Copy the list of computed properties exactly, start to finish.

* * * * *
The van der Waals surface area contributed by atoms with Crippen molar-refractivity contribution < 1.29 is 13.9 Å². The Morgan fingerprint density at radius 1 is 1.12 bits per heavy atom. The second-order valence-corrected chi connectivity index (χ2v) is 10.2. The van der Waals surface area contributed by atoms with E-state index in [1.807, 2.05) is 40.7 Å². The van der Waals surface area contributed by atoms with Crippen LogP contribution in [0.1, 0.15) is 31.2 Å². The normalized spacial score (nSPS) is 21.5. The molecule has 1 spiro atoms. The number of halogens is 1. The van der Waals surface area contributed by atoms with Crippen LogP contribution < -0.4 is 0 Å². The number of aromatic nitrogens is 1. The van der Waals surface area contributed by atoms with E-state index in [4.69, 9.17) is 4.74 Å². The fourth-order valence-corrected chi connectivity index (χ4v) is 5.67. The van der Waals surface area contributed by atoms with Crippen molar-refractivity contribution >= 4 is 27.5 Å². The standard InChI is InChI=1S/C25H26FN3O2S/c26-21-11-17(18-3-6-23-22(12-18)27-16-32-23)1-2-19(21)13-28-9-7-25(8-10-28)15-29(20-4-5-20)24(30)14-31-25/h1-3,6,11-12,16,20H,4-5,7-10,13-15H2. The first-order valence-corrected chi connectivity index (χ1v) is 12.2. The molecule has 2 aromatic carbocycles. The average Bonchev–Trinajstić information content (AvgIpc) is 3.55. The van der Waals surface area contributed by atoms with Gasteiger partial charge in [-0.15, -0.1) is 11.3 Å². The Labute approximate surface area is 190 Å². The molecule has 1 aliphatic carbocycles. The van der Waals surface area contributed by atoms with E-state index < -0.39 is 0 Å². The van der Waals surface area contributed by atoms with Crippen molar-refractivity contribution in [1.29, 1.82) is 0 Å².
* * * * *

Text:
The van der Waals surface area contributed by atoms with Crippen molar-refractivity contribution < 1.29 is 13.9 Å². The Morgan fingerprint density at radius 1 is 1.12 bits per heavy atom. The second-order valence-corrected chi connectivity index (χ2v) is 10.2. The van der Waals surface area contributed by atoms with E-state index in [1.807, 2.05) is 40.7 Å². The van der Waals surface area contributed by atoms with Crippen LogP contribution in [0.1, 0.15) is 31.2 Å². The normalized spacial score (nSPS) is 21.5. The molecule has 1 spiro atoms. The number of halogens is 1. The van der Waals surface area contributed by atoms with Crippen LogP contribution < -0.4 is 0 Å². The number of aromatic nitrogens is 1. The van der Waals surface area contributed by atoms with E-state index in [4.69, 9.17) is 4.74 Å². The fourth-order valence-corrected chi connectivity index (χ4v) is 5.67. The van der Waals surface area contributed by atoms with Crippen molar-refractivity contribution >= 4 is 27.5 Å². The standard InChI is InChI=1S/C25H26FN3O2S/c26-21-11-17(18-3-6-23-22(12-18)27-16-32-23)1-2-19(21)13-28-9-7-25(8-10-28)15-29(20-4-5-20)24(30)14-31-25/h1-3,6,11-12,16,20H,4-5,7-10,13-15H2. The first-order valence-corrected chi connectivity index (χ1v) is 12.2. The molecule has 2 aromatic carbocycles. The average Bonchev–Trinajstić information content (AvgIpc) is 3.55. The van der Waals surface area contributed by atoms with Gasteiger partial charge in [-0.15, -0.1) is 11.3 Å². The Labute approximate surface area is 190 Å². The molecule has 1 aliphatic carbocycles. The van der Waals surface area contributed by atoms with E-state index < -0.39 is 0 Å². The van der Waals surface area contributed by atoms with Crippen molar-refractivity contribution in [1.29, 1.82) is 0 Å².